But regardless of how you, me or the buzzword industry really decide to call it in the end, much more relevant are the implications and challenges of this consistent implementation of digital transformation. In my opinion two aspects must not be underestimated: 

First, this transformation is either approached in its entirety, or it is better not to do it at all, there is nothing in between. If you start doing this, it's not enough to quickly look for a few candidates for a bit of Robot Process Automation. There will be no successful, "slightly cognitive” companies. This will be a waste of the actual potential of a comprehensive redesign of corporate processes and is worth little more than a placebo. Rather, it is necessary to model internal knowledge, to gain and to interconnect data.  Jobs and tasks will change, become obsolete and will be replaced by new and more demanding ones (otherwise they could be executed by a bot again). 

Second: The importance of managing constant organizational change and restructuring is often overlooked. After all, the transformation to a Digital/Cognitive Enterprise is by far not entirely about AI, Robotic Process Automation or technology. Rather, focus has to be put on the individual as well, i.e. each member of the entire workforce (both internal and external). Established processes have to be managed, adjusted or even reengineered and this also applies to processes affecting partners, suppliers and thus any kind of cooperation or interaction.  

One of the most important departments in this future will be the human resources department and specifically talent management. Getting people on board and retaining them sustainably will be a key challenge. In particular, this means providing them with ongoing training and enabling them to perform qualitatively demanding tasks in a highly volatile environment. And it is precisely such an extremely responsible task that will certainly not be automated even in the long term...


          

Vanquishing the Windigo: Standing Up to Marc Tucker and Digital Capitalism – Wrench in the Gears

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Vanquishing the Windigo: Standing Up to Marc Tucker and Digital Capitalism – Wrench in the Gears

Vanquishing the Windigo: Standing Up to Marc Tucker and Digital Capitalism

I’ve embarked on some intense Internet peregrinations lately, and work has been super busy. But it keeps me grounded in the real, physical world for which I am eternally grateful. It is captivating, full of generous people and natural wonders. It’s worth fighting to protect, which is why I continue to wander and try to share the information I stumble over along the way.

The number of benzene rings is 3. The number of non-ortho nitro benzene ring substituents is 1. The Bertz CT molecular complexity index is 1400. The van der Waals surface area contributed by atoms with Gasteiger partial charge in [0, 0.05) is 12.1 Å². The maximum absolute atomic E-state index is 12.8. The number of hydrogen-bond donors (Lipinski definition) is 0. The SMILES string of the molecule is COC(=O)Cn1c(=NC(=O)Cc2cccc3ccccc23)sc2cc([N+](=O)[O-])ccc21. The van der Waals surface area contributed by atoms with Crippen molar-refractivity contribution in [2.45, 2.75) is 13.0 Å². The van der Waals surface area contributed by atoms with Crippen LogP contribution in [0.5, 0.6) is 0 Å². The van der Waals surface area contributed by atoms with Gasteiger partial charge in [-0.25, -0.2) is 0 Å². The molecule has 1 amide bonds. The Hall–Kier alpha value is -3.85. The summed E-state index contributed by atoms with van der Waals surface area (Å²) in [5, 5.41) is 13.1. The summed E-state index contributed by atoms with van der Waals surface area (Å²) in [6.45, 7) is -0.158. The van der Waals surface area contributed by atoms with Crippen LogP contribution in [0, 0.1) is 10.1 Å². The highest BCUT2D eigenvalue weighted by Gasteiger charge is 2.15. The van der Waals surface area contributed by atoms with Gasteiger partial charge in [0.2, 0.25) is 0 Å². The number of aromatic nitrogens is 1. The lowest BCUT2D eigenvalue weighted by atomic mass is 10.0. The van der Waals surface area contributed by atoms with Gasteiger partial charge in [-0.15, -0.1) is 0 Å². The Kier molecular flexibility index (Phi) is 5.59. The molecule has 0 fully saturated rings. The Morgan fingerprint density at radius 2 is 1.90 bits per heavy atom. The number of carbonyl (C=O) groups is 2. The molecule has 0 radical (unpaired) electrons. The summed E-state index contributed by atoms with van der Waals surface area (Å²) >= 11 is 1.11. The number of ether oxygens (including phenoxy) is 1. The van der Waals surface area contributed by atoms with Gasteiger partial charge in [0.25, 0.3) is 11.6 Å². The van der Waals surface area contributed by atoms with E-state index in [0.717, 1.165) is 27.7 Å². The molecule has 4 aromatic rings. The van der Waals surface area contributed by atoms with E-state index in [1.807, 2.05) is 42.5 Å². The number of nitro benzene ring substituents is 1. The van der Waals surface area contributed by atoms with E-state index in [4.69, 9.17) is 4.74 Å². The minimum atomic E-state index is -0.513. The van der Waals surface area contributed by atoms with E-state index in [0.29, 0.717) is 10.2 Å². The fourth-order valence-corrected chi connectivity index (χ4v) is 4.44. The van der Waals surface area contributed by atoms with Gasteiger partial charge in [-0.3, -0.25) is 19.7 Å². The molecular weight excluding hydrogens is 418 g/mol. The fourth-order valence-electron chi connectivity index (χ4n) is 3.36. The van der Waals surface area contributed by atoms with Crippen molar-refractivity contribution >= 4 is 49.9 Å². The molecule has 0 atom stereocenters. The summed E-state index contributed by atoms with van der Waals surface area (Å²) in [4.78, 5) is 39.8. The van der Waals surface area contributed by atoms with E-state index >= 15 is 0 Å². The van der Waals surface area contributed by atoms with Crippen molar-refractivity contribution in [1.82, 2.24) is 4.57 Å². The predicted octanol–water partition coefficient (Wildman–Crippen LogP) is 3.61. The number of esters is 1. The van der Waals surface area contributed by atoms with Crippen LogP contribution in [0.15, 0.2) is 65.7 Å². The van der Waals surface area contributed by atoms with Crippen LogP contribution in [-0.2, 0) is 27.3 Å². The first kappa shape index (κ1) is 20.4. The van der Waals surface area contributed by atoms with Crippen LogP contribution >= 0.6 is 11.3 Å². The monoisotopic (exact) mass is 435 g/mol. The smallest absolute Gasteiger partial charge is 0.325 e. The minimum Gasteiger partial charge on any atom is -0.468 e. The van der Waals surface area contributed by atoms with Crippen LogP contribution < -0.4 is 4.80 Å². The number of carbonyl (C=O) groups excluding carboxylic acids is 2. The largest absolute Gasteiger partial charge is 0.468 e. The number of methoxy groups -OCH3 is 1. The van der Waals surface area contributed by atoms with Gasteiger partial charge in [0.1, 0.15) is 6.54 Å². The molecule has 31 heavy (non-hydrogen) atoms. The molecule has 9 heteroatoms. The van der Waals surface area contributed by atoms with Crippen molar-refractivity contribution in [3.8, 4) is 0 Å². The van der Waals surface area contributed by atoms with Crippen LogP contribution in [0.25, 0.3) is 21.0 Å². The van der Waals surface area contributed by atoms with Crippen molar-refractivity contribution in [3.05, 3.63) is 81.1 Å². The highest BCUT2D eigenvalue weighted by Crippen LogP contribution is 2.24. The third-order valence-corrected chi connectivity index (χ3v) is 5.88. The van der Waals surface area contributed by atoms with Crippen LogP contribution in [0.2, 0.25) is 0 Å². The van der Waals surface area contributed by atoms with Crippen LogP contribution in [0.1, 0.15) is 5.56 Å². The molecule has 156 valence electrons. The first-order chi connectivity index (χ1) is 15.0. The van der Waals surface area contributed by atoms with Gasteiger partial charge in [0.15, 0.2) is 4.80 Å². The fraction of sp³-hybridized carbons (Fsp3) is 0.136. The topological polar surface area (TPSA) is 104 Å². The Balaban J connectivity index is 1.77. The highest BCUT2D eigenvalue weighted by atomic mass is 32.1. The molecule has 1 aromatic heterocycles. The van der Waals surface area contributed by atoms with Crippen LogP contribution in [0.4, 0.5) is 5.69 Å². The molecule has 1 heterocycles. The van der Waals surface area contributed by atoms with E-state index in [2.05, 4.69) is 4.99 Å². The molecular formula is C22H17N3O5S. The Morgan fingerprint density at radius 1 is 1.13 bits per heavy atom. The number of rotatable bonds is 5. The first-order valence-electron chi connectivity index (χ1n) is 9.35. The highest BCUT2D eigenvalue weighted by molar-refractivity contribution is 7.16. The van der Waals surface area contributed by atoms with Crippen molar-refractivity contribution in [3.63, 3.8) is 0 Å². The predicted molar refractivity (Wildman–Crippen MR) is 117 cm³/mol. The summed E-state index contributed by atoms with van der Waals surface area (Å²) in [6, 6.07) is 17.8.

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I’m excited to finally have a free weekend to write. I feel a growing sense of urgency as I connect with more and more folks across the country. Alaska, California, Utah, Illinois, North Dakota, Oklahoma…the pressure is intensifying, everywhere. If these thoughts seem somewhat scattered, bear with me. This is more an exercise in unburdening than some of my other posts.
Our current education system, admittedly far from perfect, is in the process of being dismantled. Its replacement? Digitally mediated, “lifelong learning,” workforce-aligned pathways. They’re being pitched in Colorado and Washington State as the “Swiss Model.” Other states are seeing the emergence of Markle Foundation-funded Skillful initiatives. Then there’s the normalization of gamified behavioral compliance tied to digital economic incentives paralleling this transformation.
Frighteningly, it appears education settings from P-20 are being set up to train future generations to accept and participate in the construction of STEM-centric worlds steeped in cyber-security. No hard hats required, just an up to date eyeglass prescription. Everyone expected to do their part to build and secure these new “worlds.” No one spared, not even preschoolers.
We must understand the nature of worlds built in code.
They will exist as augmented reality, mixed reality, and virtual reality.
They will be digitized, data-rich, and surveilled.
They will come with embedded nudges imposed by algorithms.
They will become automated, eventually beyond human control.


          

Increasing the Quality of 360{\deg} Video Streaming by Transitioning between Viewport Quality Adaptation Mechanisms. (arXiv:1910.02397v1 [cs.NI])

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Authors: Christian Koch, Arne-Tobias Rak, Michael Zink, Ralf Steinmetz, Amr Rizk